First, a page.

This was a hard lesson for me to get drilled into my brain.  Do people on film sets really pay little attention to the actors?  It can certainly feel that way.   It's not so much that they aren't paying attention to you as it's they're paying more attention to their own jobs (which have nothing to do with your feelings or ego. Another hard lesson.)

On a film shoot, the director is trying to make the conditions optimal for "capturing" moments, like lightning in a bottle.  So they'll spend hours tweaking the lights or switching filters or changing the frame so that when the actors get there, the chemistry between the characters can crackle and the flashes of lightning will be contained in a flawlessly composed bottle.  I've found film directors are not really into rehearsal because capturing a scene also means capturing "real" reactions and running it too many times can lead to a "canned" performance.*  I thought this was a load of poop until I started seeing it happen in people's work.   The camera is just too close. It sees everything.  It can tell if you are ahead of the curve as opposed to really in the moment.  When you don't know what the other actor is going to do, it really makes your body come alive and be a receptive instrument.  When we are receptive we may do things physiologically that we don't even know we're doing, and that is the very juice that film directors want to get.  The rawness of truth.

*David Fincher is only one famous exception to this, having shot 99 takes of the opening scene of The Social Network.  "To beat the acting out of them" to get to the truth.  Hmmm.

This need for conditions to be right entails every department needing the director to answer their 500 technical questions.  The director constantly has their attention on deciding something.  Adding more something here, racking focus a touch sooner there or something similar.  This means that you have your own questions about how the scene went and they...kind of can't deal with it right now.  I have frequently felt the need to have my performance validated, or at least commented upon, but you really have to just let them tell you if they need something different and trust yourself.  Twenty people hold their breath when the camera rolls, and maybe three of them are thinking about your work.  The rest are looking at the shadows on the wall or the glare on a window or if your hair is coming undone.  "It's a director's medium," they said and they weren't kidding.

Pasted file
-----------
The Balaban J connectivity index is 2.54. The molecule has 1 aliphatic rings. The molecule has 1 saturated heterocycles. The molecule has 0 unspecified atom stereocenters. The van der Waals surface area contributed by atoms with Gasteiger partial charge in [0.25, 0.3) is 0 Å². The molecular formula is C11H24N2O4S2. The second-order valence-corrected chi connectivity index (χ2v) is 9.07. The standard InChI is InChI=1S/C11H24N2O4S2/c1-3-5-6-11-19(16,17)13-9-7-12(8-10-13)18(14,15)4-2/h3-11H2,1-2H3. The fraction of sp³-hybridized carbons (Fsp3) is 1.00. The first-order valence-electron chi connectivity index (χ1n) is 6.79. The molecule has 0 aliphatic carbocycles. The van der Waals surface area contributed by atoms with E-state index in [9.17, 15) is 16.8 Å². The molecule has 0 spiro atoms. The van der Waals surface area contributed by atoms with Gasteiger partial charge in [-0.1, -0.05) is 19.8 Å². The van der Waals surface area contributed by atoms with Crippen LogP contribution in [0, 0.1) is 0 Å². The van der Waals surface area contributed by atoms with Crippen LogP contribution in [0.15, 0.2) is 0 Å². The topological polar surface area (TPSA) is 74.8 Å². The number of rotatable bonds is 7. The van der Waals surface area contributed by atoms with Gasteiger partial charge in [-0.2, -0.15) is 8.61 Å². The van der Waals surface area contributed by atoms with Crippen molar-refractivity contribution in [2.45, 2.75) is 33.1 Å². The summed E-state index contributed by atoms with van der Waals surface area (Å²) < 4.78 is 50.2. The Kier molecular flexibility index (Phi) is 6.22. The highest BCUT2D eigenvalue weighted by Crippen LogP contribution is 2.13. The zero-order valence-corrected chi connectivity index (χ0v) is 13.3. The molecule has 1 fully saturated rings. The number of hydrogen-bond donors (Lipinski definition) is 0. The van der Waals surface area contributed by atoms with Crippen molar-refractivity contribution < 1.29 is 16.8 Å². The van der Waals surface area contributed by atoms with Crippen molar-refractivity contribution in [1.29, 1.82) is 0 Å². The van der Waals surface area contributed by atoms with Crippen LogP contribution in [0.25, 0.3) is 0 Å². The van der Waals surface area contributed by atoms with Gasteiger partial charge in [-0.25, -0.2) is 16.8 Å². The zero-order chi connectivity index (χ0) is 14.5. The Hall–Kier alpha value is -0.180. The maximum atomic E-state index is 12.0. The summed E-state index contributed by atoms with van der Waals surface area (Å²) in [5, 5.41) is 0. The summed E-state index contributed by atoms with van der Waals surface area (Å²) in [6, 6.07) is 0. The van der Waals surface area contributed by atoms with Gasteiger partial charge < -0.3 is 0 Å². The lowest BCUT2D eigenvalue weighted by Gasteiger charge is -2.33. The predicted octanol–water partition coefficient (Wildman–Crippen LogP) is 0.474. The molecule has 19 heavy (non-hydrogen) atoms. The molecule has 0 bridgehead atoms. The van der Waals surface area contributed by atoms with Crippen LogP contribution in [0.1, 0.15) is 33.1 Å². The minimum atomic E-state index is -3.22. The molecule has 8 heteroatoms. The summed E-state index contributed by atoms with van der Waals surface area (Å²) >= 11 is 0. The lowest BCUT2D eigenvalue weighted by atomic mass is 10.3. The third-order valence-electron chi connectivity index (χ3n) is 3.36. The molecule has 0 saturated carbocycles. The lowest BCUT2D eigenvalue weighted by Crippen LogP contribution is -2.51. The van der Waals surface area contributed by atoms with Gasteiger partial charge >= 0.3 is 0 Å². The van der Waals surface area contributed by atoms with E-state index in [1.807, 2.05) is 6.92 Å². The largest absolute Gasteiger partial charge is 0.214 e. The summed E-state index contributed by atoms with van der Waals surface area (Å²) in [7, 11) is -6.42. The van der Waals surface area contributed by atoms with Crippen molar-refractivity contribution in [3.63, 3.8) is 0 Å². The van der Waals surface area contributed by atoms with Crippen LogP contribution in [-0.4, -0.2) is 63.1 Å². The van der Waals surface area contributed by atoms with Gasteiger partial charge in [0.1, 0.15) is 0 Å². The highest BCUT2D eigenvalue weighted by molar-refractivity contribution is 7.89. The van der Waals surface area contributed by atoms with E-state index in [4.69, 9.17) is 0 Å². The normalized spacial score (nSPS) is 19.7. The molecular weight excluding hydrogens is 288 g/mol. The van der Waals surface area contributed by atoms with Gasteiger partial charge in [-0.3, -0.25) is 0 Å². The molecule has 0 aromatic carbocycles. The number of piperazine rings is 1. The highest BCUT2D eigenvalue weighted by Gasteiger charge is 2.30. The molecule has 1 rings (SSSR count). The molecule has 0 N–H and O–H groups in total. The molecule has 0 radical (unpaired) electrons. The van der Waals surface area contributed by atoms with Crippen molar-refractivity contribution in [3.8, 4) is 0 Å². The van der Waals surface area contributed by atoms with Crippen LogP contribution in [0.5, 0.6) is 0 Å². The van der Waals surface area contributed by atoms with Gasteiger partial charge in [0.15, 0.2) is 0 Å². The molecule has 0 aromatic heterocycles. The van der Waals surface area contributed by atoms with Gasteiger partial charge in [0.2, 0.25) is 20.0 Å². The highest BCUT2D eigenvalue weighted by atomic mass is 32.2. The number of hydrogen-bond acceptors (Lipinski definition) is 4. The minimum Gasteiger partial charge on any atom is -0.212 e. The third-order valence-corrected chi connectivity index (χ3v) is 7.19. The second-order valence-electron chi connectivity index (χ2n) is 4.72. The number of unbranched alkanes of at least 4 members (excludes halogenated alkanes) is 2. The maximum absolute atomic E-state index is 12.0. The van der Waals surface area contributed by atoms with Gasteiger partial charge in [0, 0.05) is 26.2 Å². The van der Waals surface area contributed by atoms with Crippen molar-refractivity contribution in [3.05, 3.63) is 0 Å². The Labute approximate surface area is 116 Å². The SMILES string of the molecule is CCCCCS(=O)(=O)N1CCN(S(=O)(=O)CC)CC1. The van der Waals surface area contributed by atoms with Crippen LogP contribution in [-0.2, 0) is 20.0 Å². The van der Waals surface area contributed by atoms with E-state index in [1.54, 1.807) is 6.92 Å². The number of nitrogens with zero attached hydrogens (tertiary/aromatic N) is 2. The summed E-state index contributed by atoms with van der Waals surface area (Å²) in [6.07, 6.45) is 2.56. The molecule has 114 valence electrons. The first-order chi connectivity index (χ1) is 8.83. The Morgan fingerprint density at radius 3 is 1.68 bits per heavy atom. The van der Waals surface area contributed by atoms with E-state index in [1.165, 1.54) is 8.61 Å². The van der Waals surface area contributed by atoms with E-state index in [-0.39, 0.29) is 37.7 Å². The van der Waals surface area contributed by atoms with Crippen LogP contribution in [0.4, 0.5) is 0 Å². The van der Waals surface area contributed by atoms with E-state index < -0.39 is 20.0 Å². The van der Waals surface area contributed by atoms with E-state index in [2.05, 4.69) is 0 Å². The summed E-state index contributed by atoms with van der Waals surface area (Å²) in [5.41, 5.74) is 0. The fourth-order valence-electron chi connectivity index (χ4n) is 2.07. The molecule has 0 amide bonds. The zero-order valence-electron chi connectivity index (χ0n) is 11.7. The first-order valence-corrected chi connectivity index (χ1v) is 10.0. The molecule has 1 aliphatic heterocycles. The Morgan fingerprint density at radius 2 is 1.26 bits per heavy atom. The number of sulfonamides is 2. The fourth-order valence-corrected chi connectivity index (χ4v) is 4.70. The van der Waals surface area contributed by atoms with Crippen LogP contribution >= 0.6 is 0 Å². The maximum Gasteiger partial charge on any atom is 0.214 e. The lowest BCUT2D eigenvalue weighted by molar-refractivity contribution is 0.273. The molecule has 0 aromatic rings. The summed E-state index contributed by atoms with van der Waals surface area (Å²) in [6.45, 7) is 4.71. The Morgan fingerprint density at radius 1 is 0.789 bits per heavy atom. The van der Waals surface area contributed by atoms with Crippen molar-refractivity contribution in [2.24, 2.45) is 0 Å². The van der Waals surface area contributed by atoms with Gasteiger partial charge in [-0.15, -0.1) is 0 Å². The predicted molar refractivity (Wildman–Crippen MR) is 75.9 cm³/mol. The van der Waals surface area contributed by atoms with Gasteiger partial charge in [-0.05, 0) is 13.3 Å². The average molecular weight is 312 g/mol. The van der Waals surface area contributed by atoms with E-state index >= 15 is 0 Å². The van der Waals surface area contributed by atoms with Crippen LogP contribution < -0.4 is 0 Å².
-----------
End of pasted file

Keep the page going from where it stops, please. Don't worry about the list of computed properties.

And it's not a bad thing, it's just a different thing.  Theater actors are used to getting fawned over.  We get a full month of a director's undivided attention.  Big moments in a play are agreed upon/constructed together after hours of hot debate and mutual negotiation.  Once everything is blocked and everyone has come to a consensus and you're ready to go, the director turns their attention to the technical elements and the actors are on their own.  In film, you're in tech the whole time. (This is not news or even a new analogy, but like I said, I had to drill it in there because it's so different and repeating it here just makes sense.)

Constantly starting and stopping in the middle of lines, readjusting to hit marks...sometimes you'll give an amazing reading and you'll have to do it again because the boom was in the shot or a plane went by.  There really does always seem to be a plane going by.  Every time there's a new camera setup you wait for what feels like forever and maybe you haven't even said your first line yet.

Most people find tech to be the worst part of doing a play because of the starting and stopping and the slamming on of the brakes in the middle of getting your moment on.  I felt that way until recently.  In fact, each time you do a take you get another opportunity to knock it out of the park.  If you're having trouble with the mechanics of the scene or a certain moment you get to give it another shot.  Another chance to get it closer to honesty or truthfulness.  Because your scenes are thoroughly broken down into their component parts, you get to be highly specific with every beat.  And we all want specificity, right?